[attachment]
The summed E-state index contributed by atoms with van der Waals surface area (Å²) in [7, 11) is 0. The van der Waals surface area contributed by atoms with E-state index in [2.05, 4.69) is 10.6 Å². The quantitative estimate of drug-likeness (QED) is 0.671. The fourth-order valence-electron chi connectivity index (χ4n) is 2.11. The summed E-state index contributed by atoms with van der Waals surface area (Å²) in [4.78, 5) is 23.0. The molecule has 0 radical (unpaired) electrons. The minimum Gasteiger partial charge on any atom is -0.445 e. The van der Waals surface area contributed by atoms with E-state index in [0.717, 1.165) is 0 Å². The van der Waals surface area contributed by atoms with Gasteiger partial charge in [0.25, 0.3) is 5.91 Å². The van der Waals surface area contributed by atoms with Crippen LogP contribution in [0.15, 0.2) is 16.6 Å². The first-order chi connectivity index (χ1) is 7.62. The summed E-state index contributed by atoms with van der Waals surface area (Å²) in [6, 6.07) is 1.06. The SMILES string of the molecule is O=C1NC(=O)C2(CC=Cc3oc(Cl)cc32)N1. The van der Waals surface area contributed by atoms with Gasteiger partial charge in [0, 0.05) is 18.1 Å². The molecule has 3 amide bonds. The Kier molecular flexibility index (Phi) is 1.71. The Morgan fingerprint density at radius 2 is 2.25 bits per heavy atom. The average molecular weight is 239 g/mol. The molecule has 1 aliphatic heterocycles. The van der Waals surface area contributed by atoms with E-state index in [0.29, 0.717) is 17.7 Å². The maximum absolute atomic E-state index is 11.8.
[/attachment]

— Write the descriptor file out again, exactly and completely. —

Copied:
The summed E-state index contributed by atoms with van der Waals surface area (Å²) in [7, 11) is 0. The van der Waals surface area contributed by atoms with E-state index in [2.05, 4.69) is 10.6 Å². The quantitative estimate of drug-likeness (QED) is 0.671. The fourth-order valence-electron chi connectivity index (χ4n) is 2.11. The summed E-state index contributed by atoms with van der Waals surface area (Å²) in [4.78, 5) is 23.0. The molecule has 0 radical (unpaired) electrons. The minimum Gasteiger partial charge on any atom is -0.445 e. The van der Waals surface area contributed by atoms with E-state index in [0.717, 1.165) is 0 Å². The van der Waals surface area contributed by atoms with Gasteiger partial charge in [0.25, 0.3) is 5.91 Å². The van der Waals surface area contributed by atoms with Crippen LogP contribution in [0.15, 0.2) is 16.6 Å². The first-order chi connectivity index (χ1) is 7.62. The summed E-state index contributed by atoms with van der Waals surface area (Å²) in [6, 6.07) is 1.06. The SMILES string of the molecule is O=C1NC(=O)C2(CC=Cc3oc(Cl)cc32)N1. The van der Waals surface area contributed by atoms with Gasteiger partial charge in [0, 0.05) is 18.1 Å². The molecule has 3 amide bonds. The Kier molecular flexibility index (Phi) is 1.71. The Morgan fingerprint density at radius 2 is 2.25 bits per heavy atom. The average molecular weight is 239 g/mol. The molecule has 1 aliphatic heterocycles. The van der Waals surface area contributed by atoms with E-state index in [0.29, 0.717) is 17.7 Å². The maximum absolute atomic E-state index is 11.8.